Coronavirus crisis prompts prayers at Mass

4 Chinese blessing

The novel coronavirus emergency in China and other countries was the subject of prayers at the Auckland Chinese Catholic Community Lunar New Year Mass.

The Mass was celebrated by Auckland Bishop Patrick Dunn at Our Lady of Perpetual Help church in Herne Bay on February 8. Five priests concelebrated — Frs Peter Choy, Francis Poon, Martin Wu, Anthony Malone, OFM, and Francis Lau, who was visiting from Hong Kong.

The Chinese Lunar New Year for 2020 — ushering in the Year of the Rat — took place on January 25, but the Auckland Chinese Catholic Community decided to wait until Fr Choy, its chaplain, returned from Tahiti (his home diocese) to celebrate the occasion.

At the Mass, Bishop Dunn said in his homily that those “who are born during the Year of the Rat are said to be inquisitive, shrewd and resourceful”.

“We pray that scientists with these qualities will soon find a way to control the spread of the coronavirus, which is bringing fear to so many in China and around the world during this New Year season.”

On January 31, the World Health Organisation declared a global health emergency.

“The main reason for this declaration is not what is happening in China but what is happening in other countries,” said WHO chief Tedros Adhanom Ghebreyesus in a report on the BBC website.

The concern is that it could spread to countries with weaker health systems.

As of February 14, there had been 60,416 confirmed cases worldwide, with 1370 deaths, as well as 8043 listed as in a severe condition and 6210 recoveries. All but 588 of the cases and three of the deaths were in mainland China. Most people infected experience a mild illness, a Radio New Zealand article stated.

As NZ Catholic went to press, there were no confirmed or suspected cases in New Zealand. However, the Ministry of Health confirmed the first case of the virus on February 28, 2020.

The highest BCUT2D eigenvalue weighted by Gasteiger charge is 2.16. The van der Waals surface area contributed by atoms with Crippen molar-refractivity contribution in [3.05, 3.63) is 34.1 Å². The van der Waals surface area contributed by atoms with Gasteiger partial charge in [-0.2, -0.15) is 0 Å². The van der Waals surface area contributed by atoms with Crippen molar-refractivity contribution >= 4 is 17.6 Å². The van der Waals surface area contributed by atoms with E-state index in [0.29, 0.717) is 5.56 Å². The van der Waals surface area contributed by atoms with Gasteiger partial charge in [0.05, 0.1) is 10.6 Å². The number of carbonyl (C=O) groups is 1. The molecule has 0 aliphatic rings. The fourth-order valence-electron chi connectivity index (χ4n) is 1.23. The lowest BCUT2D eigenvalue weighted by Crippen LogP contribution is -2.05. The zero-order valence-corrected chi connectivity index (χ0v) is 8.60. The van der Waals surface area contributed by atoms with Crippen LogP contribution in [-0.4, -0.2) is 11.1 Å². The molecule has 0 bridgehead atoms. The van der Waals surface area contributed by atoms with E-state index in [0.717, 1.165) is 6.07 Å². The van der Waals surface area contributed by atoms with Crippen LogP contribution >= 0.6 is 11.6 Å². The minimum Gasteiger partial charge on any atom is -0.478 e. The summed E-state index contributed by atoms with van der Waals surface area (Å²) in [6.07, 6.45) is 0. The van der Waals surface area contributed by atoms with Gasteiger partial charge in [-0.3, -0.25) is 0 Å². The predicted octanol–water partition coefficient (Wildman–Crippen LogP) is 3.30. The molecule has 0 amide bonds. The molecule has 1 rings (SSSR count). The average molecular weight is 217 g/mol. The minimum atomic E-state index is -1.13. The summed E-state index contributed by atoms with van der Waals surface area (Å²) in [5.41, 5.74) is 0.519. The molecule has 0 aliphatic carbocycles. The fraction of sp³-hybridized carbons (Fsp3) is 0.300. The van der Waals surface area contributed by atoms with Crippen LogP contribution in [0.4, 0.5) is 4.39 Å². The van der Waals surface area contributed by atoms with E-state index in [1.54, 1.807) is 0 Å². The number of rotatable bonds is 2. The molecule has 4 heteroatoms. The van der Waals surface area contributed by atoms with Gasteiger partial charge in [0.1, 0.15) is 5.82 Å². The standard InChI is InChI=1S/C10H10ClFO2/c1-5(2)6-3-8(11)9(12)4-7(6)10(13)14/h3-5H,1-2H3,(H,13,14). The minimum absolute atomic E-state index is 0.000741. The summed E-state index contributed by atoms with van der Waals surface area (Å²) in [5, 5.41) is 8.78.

At the Auckland Mass, Fr Choy told the congregation that we “continue to pray for departed brothers and sisters with this coronavirus. And for all the medical people, doctors and nurses and volunteers, trying to fight against this virus. May God bless all of them, all the people of good will in China and elsewhere”.

After the Mass, Auckland Chinese Catholic Community chairman Bernard Mak told NZ Catholic that everyone is concerned about the coronavirus situation, not just the Chinese community.

However, he did not know of anyone from the local Chinese Catholic community currently in Wuhan, the centre of the health emergency.

But there have been reports in local media about an increase in casual racism against Chinese people in New Zealand since news of the health emergency broke. Mr Mak said that “I guess we are all a bit concerned [about that]”.

“But I still feel that it is OK,” he added, “I have lived in Auckland for a long time, I actually graduated from Auckland University (in computer science). I don’t actually feel it so far myself.”

A lunar new year dinner for the Auckland Chinese Catholic Community planned to take place after the Mass was cancelled. Mr Mak said this was in line with the precautionary approach taken by the wider Chinese community, in consultation with local government authorities, in cancelling the annual Lantern Festival at the Auckland Domain.